Catastrophism and Mass Extinctions

From the middle of the nineteenth century until about 1980, most geologists and other earth scientists opposed the idea that impact events played any significant part in the history of life on earth.

In 1980 Walter and Luis Alvarez and their colleagues Frank Asaro and Helen Michel published an historic paper suggesting that an asteroid about 10 kilometers (6 miles) in diameter struck the earth sixty-five million years ago at the end of the Cretaceous. The resulting impact should have left a crater at least 160 kilometers (100 miles) in diameter. If the impact site were in the ocean, huge tsunami ("tidal waves") would rise several kilometers in height, sweeping hundreds of kilometers across the continents, sweeping away everything in their path. As hot material ejected from the impact rained back down, huge fires would start up all over the world. Dust thrown up by the impact would have spread out covering the entire world in darkness. Temperatures would have dropped precipitously. Plants would have failed to receive enough sunlight to allow photosynthesis to continue. After the plants died, plant-eating animals dependent on them would die, as would meat-eating animals once their plant-eating prey were gone. Conditions in the oceans would not be much better as massive acid rain buildup poisoned the water and destroyed shell-bearing creatures, disrupting the entire food chain. About 70% of all species died out at the end of the Cretaceous. This included the dinosaurs which had dominated the landscape for over 160 million years.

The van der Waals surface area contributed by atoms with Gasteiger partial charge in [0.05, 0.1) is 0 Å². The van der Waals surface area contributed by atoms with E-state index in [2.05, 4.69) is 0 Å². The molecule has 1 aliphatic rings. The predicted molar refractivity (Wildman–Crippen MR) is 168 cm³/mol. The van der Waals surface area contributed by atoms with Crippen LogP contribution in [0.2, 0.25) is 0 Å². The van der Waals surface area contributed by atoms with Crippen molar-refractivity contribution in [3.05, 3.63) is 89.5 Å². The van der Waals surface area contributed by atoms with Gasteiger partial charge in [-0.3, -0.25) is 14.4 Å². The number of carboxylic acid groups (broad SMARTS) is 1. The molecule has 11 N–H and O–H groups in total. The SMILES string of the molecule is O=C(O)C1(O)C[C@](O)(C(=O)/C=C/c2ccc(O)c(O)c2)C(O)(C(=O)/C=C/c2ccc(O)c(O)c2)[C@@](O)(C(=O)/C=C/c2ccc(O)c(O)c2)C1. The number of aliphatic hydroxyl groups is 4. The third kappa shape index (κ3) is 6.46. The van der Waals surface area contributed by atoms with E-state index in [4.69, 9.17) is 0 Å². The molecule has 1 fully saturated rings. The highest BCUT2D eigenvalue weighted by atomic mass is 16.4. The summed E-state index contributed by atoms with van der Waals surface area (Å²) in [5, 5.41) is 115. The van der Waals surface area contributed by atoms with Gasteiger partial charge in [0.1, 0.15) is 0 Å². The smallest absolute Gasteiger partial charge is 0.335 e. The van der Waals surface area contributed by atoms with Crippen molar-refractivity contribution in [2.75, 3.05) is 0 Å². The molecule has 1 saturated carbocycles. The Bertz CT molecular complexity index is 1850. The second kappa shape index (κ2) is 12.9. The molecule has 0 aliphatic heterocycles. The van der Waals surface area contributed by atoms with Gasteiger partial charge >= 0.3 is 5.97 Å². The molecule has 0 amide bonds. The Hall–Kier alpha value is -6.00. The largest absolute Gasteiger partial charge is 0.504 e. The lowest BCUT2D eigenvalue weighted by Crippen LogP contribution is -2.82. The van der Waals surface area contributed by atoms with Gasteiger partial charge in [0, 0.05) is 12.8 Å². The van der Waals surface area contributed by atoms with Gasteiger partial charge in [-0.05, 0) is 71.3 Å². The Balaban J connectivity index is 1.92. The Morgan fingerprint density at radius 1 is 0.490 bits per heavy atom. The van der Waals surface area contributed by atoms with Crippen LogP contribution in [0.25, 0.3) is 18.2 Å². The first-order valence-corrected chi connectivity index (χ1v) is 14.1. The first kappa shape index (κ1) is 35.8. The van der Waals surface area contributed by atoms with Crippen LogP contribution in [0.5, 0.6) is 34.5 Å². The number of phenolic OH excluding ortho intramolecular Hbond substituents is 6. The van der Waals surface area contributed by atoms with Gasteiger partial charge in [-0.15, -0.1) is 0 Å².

Since 1980, the theory that the impact of a large asteroid or comet brought about the demise of the dinosaurs and many other forms of life at the end of the Cretaceous (the "K-T boundary") has gained in popularity. Some scientists remain unconvinced by the evidence, however. The following web pages discuss this mass extinction event as well as others before and since.

The growing popularity of the impact theory as an explanation for the extinction at the Cretaceous-Tertiary boundary opened the door to a reexamination of the role played by impact processes in shaping Earth history. The following web pages show how such neo-catastrophist thought now influences the teaching of geology.

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Last modified by pib on July 6, 2003.